So in the relationship between countries, it is not something static, it’s always moving, responding to changes in other countries. When China was poor, we were frightened of China. When China is rich, we are also frightened of China. I think we have to find some way to deal with China. And we always say, we have had China as a neighbour for 2,000 years, we were never conquered by them. But the Europeans came in 1509, in two years, they conquered Malaysia. So the attitudes of different countries are different. China’s attitude of course is to gain as much influence as possible. But so far China doesn’t seem to want to build an empire. So we will remain free people.
Q: If you were forced to take sides, if you had to make a choice – China or the US?
A: Well, it depends on how they behave. Currently the US is very unpredictable as to the things they do. At this moment, we have to accept that China is close to us. And it is a huge market. We want to benefit from China’s growing wealth. So at this moment, economically, we would prefer China. But politically, of course, we are not attracted towards a system of government that is very authoritarian.
Q: Do you see the new alliance between former prime minister Najib Razak’s party Umno and the Islamist party PAS as the biggest threat to your government?
A: Well it is a threat. But not the biggest threat. We need to face the demands of the people. But as you know Umno has been depleted already, is not the former Umno. Many of them have left. So what is left of Umno is now joining up with PAS.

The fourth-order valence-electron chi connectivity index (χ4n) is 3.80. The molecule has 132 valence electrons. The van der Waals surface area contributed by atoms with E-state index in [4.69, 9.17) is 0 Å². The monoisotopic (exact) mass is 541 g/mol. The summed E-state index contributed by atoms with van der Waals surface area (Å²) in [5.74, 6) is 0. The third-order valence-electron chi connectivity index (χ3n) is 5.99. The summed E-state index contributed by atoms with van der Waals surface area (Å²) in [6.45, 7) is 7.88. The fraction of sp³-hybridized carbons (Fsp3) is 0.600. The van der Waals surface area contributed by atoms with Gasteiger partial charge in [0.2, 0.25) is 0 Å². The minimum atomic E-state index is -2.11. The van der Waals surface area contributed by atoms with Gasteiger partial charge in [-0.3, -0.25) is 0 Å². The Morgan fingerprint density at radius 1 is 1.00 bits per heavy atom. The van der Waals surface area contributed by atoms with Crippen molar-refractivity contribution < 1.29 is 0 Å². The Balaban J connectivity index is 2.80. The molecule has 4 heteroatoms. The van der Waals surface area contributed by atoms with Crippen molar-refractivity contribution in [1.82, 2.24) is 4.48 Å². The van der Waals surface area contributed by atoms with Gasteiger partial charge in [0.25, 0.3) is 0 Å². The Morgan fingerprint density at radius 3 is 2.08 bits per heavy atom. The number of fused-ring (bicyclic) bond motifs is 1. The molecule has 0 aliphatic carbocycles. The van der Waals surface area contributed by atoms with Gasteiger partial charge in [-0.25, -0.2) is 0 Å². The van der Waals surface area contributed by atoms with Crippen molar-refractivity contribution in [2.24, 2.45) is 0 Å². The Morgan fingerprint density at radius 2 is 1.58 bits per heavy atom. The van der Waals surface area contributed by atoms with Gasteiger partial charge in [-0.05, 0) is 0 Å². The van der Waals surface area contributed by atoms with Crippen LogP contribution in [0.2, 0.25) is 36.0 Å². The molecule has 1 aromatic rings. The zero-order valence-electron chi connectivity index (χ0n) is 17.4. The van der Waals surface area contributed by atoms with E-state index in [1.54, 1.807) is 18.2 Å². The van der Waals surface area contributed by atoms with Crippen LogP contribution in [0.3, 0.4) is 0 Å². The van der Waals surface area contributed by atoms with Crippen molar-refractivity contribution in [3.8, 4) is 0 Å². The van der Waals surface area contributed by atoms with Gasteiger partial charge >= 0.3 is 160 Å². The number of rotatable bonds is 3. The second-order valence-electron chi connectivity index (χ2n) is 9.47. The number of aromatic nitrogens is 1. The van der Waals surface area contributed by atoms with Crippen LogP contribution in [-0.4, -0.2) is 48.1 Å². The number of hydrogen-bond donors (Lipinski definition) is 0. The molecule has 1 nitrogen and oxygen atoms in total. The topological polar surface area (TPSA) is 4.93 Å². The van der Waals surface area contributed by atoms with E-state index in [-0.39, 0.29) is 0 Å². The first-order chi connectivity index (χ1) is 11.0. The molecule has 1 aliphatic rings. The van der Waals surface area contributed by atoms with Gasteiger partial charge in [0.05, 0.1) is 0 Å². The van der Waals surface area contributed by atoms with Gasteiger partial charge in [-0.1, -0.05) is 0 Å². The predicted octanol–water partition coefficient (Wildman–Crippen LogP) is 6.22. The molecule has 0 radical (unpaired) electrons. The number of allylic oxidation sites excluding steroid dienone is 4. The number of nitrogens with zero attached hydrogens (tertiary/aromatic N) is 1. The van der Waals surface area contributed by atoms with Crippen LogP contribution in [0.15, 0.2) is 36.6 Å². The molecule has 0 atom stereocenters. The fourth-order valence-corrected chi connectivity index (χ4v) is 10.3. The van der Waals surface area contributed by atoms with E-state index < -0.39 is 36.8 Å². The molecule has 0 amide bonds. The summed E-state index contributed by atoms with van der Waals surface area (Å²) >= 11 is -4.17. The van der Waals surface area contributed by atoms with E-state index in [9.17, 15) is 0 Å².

Some people will find that this is a good alliance and they might want to return to Umno. But Umno has lost its credibility, principally because of the period when Najib ruled the country. So they may be stronger, because they have combined the strength of PAS together with Umno, but Umno will lose all the support of the Chinese and the Indians because all this while MCA [Malaysian Chinese Association] and MIC [Malaysian Indian Congress] have rejected any alliance between Umno and PAS.
Q: Najib seems quite emboldened recently – he has a social media campaign, and people have come to greet him in airports and so on.
A: He is quite free, relatively speaking. When he was in power, the moment a person was arrested, he would be thrown into jail, in the case of the present chief minister of Sabah. He was arrested, no charges yet, only suspicion, yet he was made to wear this orange [prison] shirt, and the he spent almost 10 days sleeping on the floor in the jail.
But we are going according to the rule of law. If judges feel [Najib] should be arrested, he will be arrested. But if the judges say that he is out on bail, we respect that. Of course he has taken advantage of that, to make use of that period when he is on bail to rebuild his own image by saying that the government has been unfair to him. I don’t know what is unfair when we allow him to go around making speeches and making claims, denying his wrong deeds and all that. But this is a democratic country, we have to allow people to have free speech. He is of course abusing free speech the way he used to abuse power.